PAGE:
The Parisian audience is like a petulant child: very hard to please. So when French spectators and critics waxed eloquent over Cirkafrika, a show by an all-African circus troupe, I was intrigued, but pursed my lips à la française.
“Pfft!” I thought to myself, “What do they know? Yet another ho-hum repeat of contortionists and jugglers and human pyramids and dancers and unicyclists that are typical in plush resort hotels that line the Kenyan coast. Seen one, seen them all.”
A friend from Benin, also sceptical, went with his son to watch Cirkafrika and came away singing a new tune. “Mesmerising,” was his text message. That gave me food for thought.
So tickets were bought for an adult and three children for the show, which runs for over two hours. The children were to be the jury, with the main judge being my three-year-old whose attention span is pretty good – 30-40 minutes tops.
The French circus, Cirque Phénix, produced Cirkafrika. Cirque Phénix’s aim is to present novel artistic creations each new season. Having no proper circus tradition to speak of in Africa – we have only four big tops: one based in Egypt, two in South Africa and one in Tanzania – unlike the Chinese and Eastern Europe circus heavyweights, it is not surprising that Paris sat up and paid attention to Africa coming to town.
While looking for African talent comparable to circus chefs-d’oeuvre from Moscow and Peking, Alain M. Pacherie, the founder and director of Cirque Phénix, turned to the Zip Zap Circus (South Africa) and Circus Mama Africa (Tanzania). What was once a germ of an idea – an African show, unlike any other, in Paris – became a reality a few years later.
This was the reality we went to discover on a recent wintry Saturday afternoon in Paris.
The artists from South Africa, Ethiopia, Tanzania, Ghana, the Congo and Guinea; the costumes; the stage decor; the giant 3D animal and bird marionettes; the music – Lion King, move over! – were all made in Africa.
Forget clichéd African folklore and dancers garbed in traditional attire welcoming an African president or some other dignitary; forget the cold disciplined professionalism of Chinese acrobats and the aloof masterful excellence of trapeze artists from eastern Europe; forget the crisp, pasted smiles of chorus-line girls dancing the French cancan.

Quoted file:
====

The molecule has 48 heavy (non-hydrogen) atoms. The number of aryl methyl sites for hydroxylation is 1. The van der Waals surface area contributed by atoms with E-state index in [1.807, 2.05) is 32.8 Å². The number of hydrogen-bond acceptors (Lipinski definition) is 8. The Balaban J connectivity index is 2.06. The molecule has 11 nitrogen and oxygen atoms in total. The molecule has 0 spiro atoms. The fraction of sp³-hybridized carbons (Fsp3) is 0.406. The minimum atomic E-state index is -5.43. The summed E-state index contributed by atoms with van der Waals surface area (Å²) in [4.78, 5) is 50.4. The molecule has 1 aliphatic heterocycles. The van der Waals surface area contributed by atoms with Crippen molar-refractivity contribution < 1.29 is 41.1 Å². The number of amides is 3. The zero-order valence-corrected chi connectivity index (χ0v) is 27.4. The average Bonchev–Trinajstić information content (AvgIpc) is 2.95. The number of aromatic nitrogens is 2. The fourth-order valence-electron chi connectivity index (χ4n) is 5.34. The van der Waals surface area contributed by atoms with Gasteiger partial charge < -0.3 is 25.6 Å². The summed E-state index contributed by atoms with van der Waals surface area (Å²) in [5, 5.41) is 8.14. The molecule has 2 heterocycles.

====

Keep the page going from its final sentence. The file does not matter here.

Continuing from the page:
I felt Pata Pata.
The splash of colours from the costumes, decor and music reminded me of an African marketplace with its pyramid arrangement of colourful fruits and vegetables, and people talking, gossiping, haggling and laughing with music blaring from a nearby stall.
Cirkafrika is oh so cheerful, the music vibrant and the artists generous. The children couldn’t get bored even if they’d wanted to.
The artists – all very professional, focused and elegant in their performances – made their acts look so easy. They were genuinely having fun, their joy so contagious that I longed to join them on stage even though I have no circus skills.
Large, colourful plastic wash basins that can be found in African households replaced plates and bowls in the plate-spinning contortionist’s act. The artist spun five of them at a dizzying speed – one per limb and the fifth was spun using his mouth. The act was accompanied by vibrant dancing.
The colourful basins took me back to Saturday mornings in Kenya: tending to household chores after breakfast using similar kinds of basins, the same ones that hold grain and spices sold at the market. Cirkafrika was a ray of warm tropical sunshine in the middle of a European winter.
The Ethiopian hoop artist made me forget that she was manipulating hula hoops. What I saw was a Samburu woman beautifully adorned with handmade beaded ornaments.
Cirque Phénix never presents animal acts as a matter of principle, but what would Africa be without her rich fauna and award-worthy costumed artists on stilts? The children saw an animal parade of graceful giraffes, tropical birds, crocodiles and a life-size elephant. And the frog! Oh the lithe green human frog, padded feet, croaking and all. How on earth did he manage to fit into that little transparent box?
South Africa’s gumboot dancers made us long for more. So we asked for one encore and a second encore and yet another encore. We danced and we celebrated Africa. We saw the other face of the continent that has potential and talent and that can adapt and excel while preserving its Africanness.
Cirkafrika whispered that we can dare to dream and to believe in Africa because Africa’s got talent!
My children’s verdict? If Cirkafrika comes to a big top near you, drop whatever you are doing and run, don’t walk, to see it.
The show, now on the road in Switzerland, Belgium and Ukraine, will be back in France/Europe in Winter 2013.
Jean Thévenet, a work-at-home mum, was born and raised in Kenya. She now lives in France and blogs at http://hearthmother.blogspot.com.